Central Balkan National Park Directorate announces a national photo contest under the title "Me and the Balkans".
Central Balkan National Park Directorate announces a national photo contestRead more >>
A Central Balkan National Park Directorate expert visited the children of the fine arts school at the Razvitie - 1870 community centre of the town of Sevlievo.
Fifteen children of different ages actively participated in discussions about the importance of plants in nature and rules of behavior when visiting and staying in protected areas.Read more >>
On January 30, Park Directorate employees visited the Community Support center in the town of Karlovo, a social service for children and families at risk.
There they demonstrated equipment with which the Park raingers and the Park Directorate use in their daily official duties and tasks for the protection and preservation of biological diversity on the territory of the Cеntral Balkan National Park.Read more >>
The BR originates from four smaller biosphere reserves included in the MAB program in 1977. These are the strict natural reserves of Boatin, Tsarichina, Steneto and Dzhendema. In 2017, these biosphere reserves were transformed, expanded and renamed to create Central Balkan – Biosphere Reserve, meeting the requirements and principles of Seville's strategy.
Part of the territory of the Central Balkan Biosphere Reserve is a National Park with the same name. It was declared in 1991 and corresponds with the Category II of the IUCN Protected Area Category System.
There are three zones in the BR:
- Core zone – includes the nine strict natural reserves of Boatin, Tsarichina, Kozya stena, Steneto, Severen Dzhendem, Peeshti skali, Sokolna, Dzhendema and Stara Reka within the boundariae of the national park;
- Buffer zone – covers the entire territory of the park outside the reserves in it;
- Transition zone – the territories of the municipalities bordering the National Park – Troyan, Sevlievo, Pavel Banya, Karlovo and Anton.
CBNP (the core and buffer zones of the biosphere reserve) is one of the most important ecological corridors in the South Eastern Europe, supporting genetic exchange, distribution and connections between species from the Carpathians and other mountains in Eastern Europe, the southern parts of the Balkan Peninsula and Asia Minor.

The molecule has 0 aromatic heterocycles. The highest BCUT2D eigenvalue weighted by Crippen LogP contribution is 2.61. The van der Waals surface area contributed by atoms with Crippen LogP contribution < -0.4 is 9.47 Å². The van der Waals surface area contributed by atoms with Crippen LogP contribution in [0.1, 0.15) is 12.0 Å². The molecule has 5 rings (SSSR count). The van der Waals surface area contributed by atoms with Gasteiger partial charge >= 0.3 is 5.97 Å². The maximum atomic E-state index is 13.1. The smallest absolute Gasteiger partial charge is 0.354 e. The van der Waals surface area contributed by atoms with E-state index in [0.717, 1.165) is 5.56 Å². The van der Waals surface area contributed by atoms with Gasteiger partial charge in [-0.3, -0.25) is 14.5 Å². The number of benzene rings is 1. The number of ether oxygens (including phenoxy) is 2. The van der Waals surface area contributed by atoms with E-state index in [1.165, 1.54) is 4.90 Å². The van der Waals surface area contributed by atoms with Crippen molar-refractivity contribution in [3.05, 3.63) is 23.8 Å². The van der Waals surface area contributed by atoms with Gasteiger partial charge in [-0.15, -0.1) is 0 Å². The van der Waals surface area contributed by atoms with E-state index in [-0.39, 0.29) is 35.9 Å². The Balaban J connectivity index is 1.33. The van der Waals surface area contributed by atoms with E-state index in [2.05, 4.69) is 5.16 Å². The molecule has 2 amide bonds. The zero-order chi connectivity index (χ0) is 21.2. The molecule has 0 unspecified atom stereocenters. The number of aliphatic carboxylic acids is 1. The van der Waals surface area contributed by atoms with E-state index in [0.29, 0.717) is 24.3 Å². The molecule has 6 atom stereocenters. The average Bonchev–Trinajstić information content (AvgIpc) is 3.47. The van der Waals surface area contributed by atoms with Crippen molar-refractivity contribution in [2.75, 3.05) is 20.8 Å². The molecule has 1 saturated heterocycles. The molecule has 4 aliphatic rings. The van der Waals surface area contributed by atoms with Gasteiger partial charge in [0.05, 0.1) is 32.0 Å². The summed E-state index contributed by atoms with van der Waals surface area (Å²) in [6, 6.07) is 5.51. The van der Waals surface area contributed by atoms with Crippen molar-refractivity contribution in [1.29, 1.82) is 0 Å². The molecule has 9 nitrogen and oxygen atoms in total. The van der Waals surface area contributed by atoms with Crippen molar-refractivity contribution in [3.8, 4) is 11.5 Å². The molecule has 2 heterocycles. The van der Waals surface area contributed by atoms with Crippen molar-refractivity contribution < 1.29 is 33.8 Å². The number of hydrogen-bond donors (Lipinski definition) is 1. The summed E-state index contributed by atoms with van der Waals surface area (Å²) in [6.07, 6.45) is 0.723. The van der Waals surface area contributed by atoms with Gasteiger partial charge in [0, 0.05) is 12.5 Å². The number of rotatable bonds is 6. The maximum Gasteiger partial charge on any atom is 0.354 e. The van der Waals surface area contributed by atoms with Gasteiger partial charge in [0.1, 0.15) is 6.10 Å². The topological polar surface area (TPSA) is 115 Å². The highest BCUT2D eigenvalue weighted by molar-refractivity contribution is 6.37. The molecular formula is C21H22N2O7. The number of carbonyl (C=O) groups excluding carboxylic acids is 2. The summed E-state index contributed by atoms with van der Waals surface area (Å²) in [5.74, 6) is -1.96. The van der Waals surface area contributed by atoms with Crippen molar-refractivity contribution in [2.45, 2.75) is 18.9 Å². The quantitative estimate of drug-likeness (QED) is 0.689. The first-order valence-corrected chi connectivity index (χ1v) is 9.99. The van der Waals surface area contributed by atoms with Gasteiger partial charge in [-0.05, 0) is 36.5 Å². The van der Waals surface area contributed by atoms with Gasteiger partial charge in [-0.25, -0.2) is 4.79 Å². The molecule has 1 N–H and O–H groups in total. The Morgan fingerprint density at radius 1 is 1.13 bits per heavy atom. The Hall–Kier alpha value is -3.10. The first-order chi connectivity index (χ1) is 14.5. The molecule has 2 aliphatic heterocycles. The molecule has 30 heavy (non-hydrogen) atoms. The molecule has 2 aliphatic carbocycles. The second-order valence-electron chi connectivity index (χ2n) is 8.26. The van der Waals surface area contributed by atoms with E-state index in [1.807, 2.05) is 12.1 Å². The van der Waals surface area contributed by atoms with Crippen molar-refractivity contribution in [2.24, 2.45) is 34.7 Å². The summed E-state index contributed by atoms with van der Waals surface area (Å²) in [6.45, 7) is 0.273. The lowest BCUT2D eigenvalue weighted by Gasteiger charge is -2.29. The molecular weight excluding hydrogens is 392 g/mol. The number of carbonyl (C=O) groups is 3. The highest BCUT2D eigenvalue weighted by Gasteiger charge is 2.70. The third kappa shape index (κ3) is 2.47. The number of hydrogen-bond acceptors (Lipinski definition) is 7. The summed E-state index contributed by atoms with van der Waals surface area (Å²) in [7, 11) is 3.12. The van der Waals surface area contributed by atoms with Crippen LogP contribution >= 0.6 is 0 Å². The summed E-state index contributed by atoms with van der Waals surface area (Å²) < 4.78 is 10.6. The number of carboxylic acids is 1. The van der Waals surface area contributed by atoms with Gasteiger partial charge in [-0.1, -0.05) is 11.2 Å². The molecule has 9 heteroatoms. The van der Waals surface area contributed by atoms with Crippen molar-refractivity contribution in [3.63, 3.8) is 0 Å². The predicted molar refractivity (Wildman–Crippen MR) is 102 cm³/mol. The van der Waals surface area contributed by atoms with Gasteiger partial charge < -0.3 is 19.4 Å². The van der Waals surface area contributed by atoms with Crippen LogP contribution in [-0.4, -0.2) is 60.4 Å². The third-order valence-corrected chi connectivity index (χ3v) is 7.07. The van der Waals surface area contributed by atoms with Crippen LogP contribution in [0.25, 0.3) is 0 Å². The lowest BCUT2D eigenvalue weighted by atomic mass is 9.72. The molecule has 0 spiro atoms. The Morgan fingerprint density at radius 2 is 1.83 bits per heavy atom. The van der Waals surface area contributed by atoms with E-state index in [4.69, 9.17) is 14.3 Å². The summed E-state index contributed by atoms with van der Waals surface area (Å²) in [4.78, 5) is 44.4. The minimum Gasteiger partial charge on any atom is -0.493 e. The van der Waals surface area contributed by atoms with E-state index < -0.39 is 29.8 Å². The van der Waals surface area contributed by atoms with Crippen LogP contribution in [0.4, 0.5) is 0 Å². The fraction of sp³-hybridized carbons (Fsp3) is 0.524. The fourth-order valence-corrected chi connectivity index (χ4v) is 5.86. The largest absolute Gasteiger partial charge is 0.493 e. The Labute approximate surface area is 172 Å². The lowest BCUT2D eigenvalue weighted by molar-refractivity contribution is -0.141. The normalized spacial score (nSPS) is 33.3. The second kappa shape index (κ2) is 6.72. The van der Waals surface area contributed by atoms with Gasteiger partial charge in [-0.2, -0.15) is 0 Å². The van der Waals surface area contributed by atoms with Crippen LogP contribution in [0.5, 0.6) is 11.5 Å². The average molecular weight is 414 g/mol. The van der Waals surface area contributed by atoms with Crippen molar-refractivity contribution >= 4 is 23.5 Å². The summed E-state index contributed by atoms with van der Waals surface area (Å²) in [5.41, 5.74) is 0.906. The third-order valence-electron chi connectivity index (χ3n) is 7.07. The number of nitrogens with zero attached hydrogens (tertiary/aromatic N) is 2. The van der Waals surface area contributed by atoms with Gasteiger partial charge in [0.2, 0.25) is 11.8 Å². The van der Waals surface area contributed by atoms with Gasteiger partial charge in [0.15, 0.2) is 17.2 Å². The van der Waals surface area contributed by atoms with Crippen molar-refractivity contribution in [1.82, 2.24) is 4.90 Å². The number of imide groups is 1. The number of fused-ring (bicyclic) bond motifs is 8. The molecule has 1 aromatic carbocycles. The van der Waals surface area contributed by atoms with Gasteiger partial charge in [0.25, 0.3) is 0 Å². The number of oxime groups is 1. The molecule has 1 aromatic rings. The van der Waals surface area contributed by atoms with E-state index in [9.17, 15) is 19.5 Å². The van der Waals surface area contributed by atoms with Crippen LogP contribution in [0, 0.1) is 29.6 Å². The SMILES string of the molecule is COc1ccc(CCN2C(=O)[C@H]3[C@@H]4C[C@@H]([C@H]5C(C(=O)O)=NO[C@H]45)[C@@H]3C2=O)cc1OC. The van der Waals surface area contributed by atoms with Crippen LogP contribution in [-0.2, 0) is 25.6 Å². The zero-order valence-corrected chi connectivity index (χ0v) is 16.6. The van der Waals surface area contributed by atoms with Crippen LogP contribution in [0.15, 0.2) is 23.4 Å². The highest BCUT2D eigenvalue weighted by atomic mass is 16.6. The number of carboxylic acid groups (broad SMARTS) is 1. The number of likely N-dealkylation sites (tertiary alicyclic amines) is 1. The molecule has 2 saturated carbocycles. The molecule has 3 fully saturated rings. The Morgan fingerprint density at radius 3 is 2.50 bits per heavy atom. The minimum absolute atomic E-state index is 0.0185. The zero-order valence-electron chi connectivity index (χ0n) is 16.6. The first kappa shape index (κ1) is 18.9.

The grasslands are distributed mainly in the upper subalpine and alpine treeless areas in the park. Under the 8 centuries of intensive grazing’s influence (including annual burning of bushes and trees) on the ridge parts of the park have formed extensive grassland communities.
Beech forests cover approximately 60 000 ha of the CBBR and are one of the biggest compact, relatively unchanged by men massifs in Europe. The dominant species is the common beech. Average age of the beech communities in the core and buffer zones of the biosphere reserve is 135 years, including some vital forests aged 240. Coniferous woods have limited size and are vastly dominated by the Norway spruce. The region is the northernmost point in the world and the only one in Stara Planina where the Balkan endemic Macedonian pine is growing naturally.
CBBR presents the opportunities for sustainable development through sustainable tourism, presenting historical and archaeological sites, architectural landmarks and preserved traditional crafts (wood-carving, icon-painting, leather-processing, weaving, pottery, coppersmith), enhance trading with local traditional products (home-made production of cheese, milk, rakia (Bulgarian brandy), wine, jams and other conserved food), as well as cultural festivals and gastronomic tourism and exchange of experience with other BR. The BR represents a framework for the sustainable development of the region.
The BR has a collective management body – an Advisory Council that plans and coordinates activities with the participation of all stakeholders.